A Study of Dental Implants Coated With Bone Morphogenetic Protein Placed in the Upper or Lower Jaw.
The purpose of the study is to evaluate implant stability and stimulate clinically relevant horizontal and vertical new bone formation around Nobel Biocare's Bone Inductive Implant.
Severely Resorbed Alveolar Ridges in Patients
Tooth Extraction Sockets.
Device: BONE INDUCTIVE IMPLANT
|Study Design:||Allocation: Randomized
Endpoint Classification: Safety/Efficacy Study
Intervention Model: Single Group Assignment
Primary Purpose: Treatment
|Official Title:||Evaluation of Implant Stability and Local Bone Formation at Endosseous Dental Implants With a Titanium Porous Oxide Surface Adsorbed With rhBMP-2 Placed in Supra Alveolar Position or Into Tooth Extraction Sockets in the Posterior Mandible and Maxilla.|
- Implant stability at baseline, 3 months after implant insertion and at 6 months after loading.
- Follow up visits over a period of 2 years.
- Minimum Concentration Eliciting Bone Growth and Safety.
|Study Start Date:||November 2006|
|Study Completion Date:||November 2009|
|Primary Completion Date:||November 2009 (Final data collection date for primary outcome measure)|
Common complications encountered when replacing missing teeth with Endosseous dental implants include lack of adequate bone volume limiting the possibility of optimal patient treatment. Typical limitations include severely resorbed alveolar ridges (height and width) in patients following long-term edentulism. In other cases, the alveolar ridge may have become compromised due to advanced periodontal disease, traumatic extractions, and other trauma disallowing Endosseous dental implant placement to meet aesthetic and functional demands. Conversely, placing Endosseous dental implants to optimally meet aesthetic and functional demands in sites exhibiting alveolar ridge aberrations often results in partial exposure of the Endosseous dental implant bone-anchoring surface. In some cases clinicians have attempted to overcome the deficient bone volume by augmenting the anticipated Endosseous dental implant site using bone biomaterials, commonly originating from human or animal cadaveric sources, or synthetic biomaterials. The biomaterials have been used alone and in combinations including autologous bone grafts. Non-resorbable and bioresorbable barrier devices have been used to prevent dislocation of implanted biomaterials. The ability of the Bone Inductive Implant to form new bone above the level of the resorbed alveolar ridge to immerse the exposed portion of the Endosseous dental implant in bone (Treatment group 1) and the ability of the Bone Inductive Implant to induce bone formation around stable Endosseous dental implants placed into tooth extraction sockets (Treatment group 2) without the use of bone grafts, bone biomaterials, or barrier devices will be assessed.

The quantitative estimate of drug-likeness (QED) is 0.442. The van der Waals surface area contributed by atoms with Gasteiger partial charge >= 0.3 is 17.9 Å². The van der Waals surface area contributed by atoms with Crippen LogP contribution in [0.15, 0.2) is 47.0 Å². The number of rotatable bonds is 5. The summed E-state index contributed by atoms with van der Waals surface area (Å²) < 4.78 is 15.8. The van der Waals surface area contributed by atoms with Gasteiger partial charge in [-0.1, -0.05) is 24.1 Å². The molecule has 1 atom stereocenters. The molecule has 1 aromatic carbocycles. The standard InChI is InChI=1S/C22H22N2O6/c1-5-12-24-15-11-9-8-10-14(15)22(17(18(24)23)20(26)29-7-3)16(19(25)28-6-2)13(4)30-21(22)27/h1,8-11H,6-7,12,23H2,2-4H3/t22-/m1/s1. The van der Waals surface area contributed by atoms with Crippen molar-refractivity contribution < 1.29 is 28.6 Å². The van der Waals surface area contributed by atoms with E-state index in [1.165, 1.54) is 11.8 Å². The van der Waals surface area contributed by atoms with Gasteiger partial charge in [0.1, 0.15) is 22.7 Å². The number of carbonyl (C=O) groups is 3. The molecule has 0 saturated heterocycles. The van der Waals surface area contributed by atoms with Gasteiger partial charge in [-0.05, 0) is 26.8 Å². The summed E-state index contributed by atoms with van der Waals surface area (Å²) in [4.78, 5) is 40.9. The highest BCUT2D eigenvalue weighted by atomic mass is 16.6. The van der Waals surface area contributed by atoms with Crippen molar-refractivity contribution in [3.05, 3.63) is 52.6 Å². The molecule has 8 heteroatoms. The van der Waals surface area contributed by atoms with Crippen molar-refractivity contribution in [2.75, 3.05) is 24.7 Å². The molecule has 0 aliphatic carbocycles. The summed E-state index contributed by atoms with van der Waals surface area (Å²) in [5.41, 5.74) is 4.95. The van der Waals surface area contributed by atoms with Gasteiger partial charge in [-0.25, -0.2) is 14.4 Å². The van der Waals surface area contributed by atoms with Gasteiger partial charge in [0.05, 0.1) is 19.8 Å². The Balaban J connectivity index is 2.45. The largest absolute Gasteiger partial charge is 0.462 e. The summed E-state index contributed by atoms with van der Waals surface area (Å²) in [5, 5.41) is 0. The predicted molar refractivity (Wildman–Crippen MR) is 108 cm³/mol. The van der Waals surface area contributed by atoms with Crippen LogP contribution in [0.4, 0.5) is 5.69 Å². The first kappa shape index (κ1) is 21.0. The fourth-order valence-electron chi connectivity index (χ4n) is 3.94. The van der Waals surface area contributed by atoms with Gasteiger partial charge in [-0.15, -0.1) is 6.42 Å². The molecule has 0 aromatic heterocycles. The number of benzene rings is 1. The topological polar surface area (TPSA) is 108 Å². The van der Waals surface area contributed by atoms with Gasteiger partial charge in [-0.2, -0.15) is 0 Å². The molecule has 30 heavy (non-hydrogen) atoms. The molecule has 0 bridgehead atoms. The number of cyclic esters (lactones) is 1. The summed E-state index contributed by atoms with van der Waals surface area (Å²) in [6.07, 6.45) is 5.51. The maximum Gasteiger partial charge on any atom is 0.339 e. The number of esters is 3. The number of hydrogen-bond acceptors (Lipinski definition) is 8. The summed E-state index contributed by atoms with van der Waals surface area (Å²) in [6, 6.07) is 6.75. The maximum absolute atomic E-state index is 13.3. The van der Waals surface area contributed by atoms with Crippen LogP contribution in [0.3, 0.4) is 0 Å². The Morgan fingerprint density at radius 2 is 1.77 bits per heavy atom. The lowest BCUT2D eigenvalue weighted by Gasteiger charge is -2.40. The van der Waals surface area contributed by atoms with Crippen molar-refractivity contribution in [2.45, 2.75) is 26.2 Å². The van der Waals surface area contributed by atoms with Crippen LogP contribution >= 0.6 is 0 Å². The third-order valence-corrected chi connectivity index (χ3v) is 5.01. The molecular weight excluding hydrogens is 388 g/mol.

|United States, Georgia|
|Medical College of Georgia|
|Augusta, Georgia, United States, 30912|
|Principal Investigator:||PHILIP J HANES, DDS||Georgia Regents University|